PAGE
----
o b e ome Christians ; a new thing tha eould no be ne witho ut a w nd rfull alteration o their m nds : f r i va as o rius peaks a horrid an miserable sp ctacl , to see the tender In ants v - st ed ou o th a ms and bre oftheit- lamen ing mother , i o r gge a- long theii- poore f @athers that held th em fast, and o gtv thenn many vounds and blo , to d a them out of heir hand ; t o hea - t ir cr-yes th a a c nd to h a ven, the r gt-oane , men ation , and onnpla nts evei y- h r , o tl at this cruelty a he eat se, t ,a i- any o those dii re ed atlie thi e theii- c ld - in to ell @, , and oth rs ki l d th ni isel e w t h th e r own hand , nat th y m gh no se e o bi ter a thi g with th ir eye , The eruelty o Eman l en, n her , but going on wi h onn - ul ion and it-ev lin - , gav cause to hi o ne Chronographe - t o make the s cond tt l r po- il, with these woi-ds ; is Dol us I d- s illata : Tl ar is, Tl e o - ce and deceit used to vards the Iewes- And o he goe ; on, d clat-ing how h had promise in the cond t o th y had inad , th he v ould a igne them three Port in hi ingdome to embarque a t, viz. Lisboi , Seruval, and Pu rto: and neverthe e e he fo bad them a erward , to embarque themselves in any place b it Li b0n : for which cause all the Iewes ofthe Kingdome came to thatCiry, rom wh nee be d s a t ousand molestat on - and ex or - ons, h dro v then1 as asq o aith - as eep in the alls, and tli re o -ee heir a i ed bodie to counterfeit, t at which their oule and thoughts n er meantnor approoved o - Woi ks , o whi -l h own Chronologer saith , - -uit hoc u d ne ue e Le e, e e e - religionefa i m- Tha is,- his was done it lier ac i-ding to , nor Religion- L t m en o clear mind , and i ee from pa t n - sider or G ods sake, if uch violences ean work an go d in p - - sion or eh ara er in men: r hat La v, ei rher main or , Nationalor Modern, ean beai- , th at the ul o i n i i @, l o High h ath r at d - e b or d to beli - l ieve no , a d to lo wh at th y ha -hi - l y w v and cen sur of many Pi in e o the world and l a -n d m u - hi own Chi-onologer repr h d @, i with a n w po t i , a a-t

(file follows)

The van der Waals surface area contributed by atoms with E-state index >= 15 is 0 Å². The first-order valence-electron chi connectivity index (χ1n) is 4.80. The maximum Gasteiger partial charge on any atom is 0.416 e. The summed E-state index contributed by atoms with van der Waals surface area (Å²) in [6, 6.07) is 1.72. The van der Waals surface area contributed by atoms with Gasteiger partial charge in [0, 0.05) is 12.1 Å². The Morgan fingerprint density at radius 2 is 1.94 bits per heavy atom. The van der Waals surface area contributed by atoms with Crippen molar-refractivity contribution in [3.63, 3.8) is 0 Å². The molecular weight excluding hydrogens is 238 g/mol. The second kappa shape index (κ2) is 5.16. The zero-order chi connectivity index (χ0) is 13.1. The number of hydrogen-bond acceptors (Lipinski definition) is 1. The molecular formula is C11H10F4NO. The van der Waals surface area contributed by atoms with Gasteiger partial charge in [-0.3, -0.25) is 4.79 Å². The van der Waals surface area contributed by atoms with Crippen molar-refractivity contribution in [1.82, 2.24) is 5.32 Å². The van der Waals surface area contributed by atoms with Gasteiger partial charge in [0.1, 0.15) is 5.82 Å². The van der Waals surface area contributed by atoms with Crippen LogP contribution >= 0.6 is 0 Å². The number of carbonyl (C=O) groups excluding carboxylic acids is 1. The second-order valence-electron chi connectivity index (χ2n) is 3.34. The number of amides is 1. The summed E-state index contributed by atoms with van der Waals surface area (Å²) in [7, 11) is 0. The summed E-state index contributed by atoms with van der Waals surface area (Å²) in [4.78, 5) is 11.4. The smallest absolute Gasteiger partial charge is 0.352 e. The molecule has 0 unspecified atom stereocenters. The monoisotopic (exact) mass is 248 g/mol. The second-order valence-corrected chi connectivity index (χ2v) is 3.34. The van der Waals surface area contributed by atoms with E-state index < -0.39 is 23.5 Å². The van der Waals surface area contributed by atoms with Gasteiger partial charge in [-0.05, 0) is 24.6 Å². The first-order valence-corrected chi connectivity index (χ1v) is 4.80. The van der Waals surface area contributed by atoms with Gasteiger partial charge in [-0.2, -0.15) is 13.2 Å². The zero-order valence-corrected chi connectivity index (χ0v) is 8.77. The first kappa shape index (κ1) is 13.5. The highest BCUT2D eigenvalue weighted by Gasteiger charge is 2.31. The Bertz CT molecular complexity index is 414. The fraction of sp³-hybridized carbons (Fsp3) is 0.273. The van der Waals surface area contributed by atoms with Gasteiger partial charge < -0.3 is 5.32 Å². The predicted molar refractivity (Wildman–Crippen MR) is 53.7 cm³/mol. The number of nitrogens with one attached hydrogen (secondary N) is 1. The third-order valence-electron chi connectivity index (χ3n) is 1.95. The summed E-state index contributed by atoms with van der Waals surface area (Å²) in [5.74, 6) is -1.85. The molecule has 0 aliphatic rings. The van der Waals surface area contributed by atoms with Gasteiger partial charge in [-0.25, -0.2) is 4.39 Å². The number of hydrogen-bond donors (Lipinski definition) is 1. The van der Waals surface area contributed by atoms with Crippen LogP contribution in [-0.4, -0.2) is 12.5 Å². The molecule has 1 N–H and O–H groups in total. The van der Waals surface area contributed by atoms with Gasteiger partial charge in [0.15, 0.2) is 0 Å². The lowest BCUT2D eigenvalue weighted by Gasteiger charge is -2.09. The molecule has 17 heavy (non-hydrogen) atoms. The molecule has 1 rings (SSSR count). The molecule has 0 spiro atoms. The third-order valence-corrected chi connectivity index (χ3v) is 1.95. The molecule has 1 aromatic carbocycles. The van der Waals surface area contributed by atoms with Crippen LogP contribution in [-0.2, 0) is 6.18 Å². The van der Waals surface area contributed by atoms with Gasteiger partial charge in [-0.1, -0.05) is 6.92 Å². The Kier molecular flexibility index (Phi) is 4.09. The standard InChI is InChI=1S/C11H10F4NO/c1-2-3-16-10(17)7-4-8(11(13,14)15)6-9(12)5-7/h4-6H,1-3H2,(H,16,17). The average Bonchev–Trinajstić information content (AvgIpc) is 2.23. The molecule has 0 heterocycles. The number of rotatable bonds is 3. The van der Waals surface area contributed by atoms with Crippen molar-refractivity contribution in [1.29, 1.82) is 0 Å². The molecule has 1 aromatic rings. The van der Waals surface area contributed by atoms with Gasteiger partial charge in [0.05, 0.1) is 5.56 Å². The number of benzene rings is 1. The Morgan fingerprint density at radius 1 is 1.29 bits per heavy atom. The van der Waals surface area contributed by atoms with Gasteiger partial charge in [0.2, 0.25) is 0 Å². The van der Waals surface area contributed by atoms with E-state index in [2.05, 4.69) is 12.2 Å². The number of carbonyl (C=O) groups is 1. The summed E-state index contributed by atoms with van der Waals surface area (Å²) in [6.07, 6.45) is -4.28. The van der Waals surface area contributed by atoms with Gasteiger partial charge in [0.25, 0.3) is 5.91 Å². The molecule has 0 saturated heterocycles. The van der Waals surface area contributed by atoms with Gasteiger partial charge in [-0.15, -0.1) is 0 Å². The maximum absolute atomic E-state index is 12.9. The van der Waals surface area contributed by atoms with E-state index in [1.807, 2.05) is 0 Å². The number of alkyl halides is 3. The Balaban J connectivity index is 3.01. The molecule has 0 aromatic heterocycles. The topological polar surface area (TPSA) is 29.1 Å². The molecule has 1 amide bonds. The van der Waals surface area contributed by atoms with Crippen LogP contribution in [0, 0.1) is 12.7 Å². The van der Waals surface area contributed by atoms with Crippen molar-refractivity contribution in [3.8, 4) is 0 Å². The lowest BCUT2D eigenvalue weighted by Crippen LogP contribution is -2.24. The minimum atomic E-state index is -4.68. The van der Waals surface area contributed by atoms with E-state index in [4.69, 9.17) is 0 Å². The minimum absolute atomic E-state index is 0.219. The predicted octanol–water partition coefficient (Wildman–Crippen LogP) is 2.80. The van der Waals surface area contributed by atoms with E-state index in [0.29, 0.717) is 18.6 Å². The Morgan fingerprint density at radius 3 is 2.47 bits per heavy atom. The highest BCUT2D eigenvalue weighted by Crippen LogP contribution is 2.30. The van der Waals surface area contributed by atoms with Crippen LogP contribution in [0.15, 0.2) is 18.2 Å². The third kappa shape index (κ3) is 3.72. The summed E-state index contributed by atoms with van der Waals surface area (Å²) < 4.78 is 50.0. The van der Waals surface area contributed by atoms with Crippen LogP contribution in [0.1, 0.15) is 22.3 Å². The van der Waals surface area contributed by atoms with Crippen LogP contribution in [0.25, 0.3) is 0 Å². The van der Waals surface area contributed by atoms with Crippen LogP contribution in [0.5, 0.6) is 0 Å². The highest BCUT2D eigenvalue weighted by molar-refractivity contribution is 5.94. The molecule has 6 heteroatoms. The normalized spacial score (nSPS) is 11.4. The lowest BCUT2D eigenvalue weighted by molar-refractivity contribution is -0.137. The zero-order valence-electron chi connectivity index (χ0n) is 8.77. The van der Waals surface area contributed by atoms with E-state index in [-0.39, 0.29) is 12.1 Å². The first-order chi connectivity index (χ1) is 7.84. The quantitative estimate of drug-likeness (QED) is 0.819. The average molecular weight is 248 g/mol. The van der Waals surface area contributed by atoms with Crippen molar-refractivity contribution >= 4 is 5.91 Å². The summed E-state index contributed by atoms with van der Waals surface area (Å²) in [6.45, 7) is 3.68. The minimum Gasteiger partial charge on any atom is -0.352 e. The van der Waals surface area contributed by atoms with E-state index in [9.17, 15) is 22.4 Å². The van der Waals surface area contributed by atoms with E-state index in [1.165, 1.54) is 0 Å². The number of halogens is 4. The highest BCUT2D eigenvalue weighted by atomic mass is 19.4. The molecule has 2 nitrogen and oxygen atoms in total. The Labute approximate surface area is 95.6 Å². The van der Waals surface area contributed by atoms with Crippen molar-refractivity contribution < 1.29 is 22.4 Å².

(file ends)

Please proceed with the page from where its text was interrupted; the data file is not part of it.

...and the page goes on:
reely ; Regis in ud os - ac norum repr hen i-o- That is, A ensure ofthe Kings iekedne e against the Ie w s- . r ely with ju reason doth oriu , call the work , whieh the ing did nto us , Ini ui- ies andin i ic , dece - u l v olene-es , and wicked attempts : and so g on, r p oving hem-w th mo elegan Reasons- u -th er what app n d to th w , under other Princes in .other ngdonn a Coun r , is no o ious and enough known to all the wor d , -nd ther o e o c a -y he e to re ate- So farr concerning t h i I anni -nent- ow , will not con cea e t o say , but tl1at alwayes t ere hav n fot nd some al mn tator , that en eavouring to mak the Nation infamou , lai upon them three m - als re- orts , as if they - ere dan gero s to the oods, the Lives, and withall to the ver Sou s the - atives - They urge against them their usu- ries, the ayin o- infa ts to celebrate heir Passe-ove , and the inducing Chr ians to become Iews - o all which I all answer briefly- - As or u ury, such dealing is not rhe e entiall propert y ofthe Iews, for though in ermany there be ome indeed that practise u -ui-y ; yet the most pa t ofthem that-l ve in Turky, Ii-aly , olland and amb urg, being eome ou of paigne, th y hold i infamon o use i ; a d so with a very sma l profi of4-or -per Cent, as Chri- - - h @, , elve do , they put their money ordinarily n Banco : -or o lay out heir money without anyProfit was comm anded on- y to ard th ir brethrei ofthe ai -ie ation o the ews; but not to ny other atio n - And however by thi Chai-i y is not hnrt : for t -nd @, i n good rea on, rhat ever on o uld gain ai d get some an ag wit h hi money, to a ne hi @, own li e : and whe n any ne to i Ply his own wants , do h take some cour e of archan- - i , y w hich he hopes to gaine b otl r mens moneys taken u on ,-u , 'ti no inhuinani y to re koi and take s -om him u e : For a , no man is bound to give his goods to an oth r@, so i he n l t nd to let it out, but for his own occasions an d pro t, nd no to leave hinnself destitute of h e p -o t h oul ak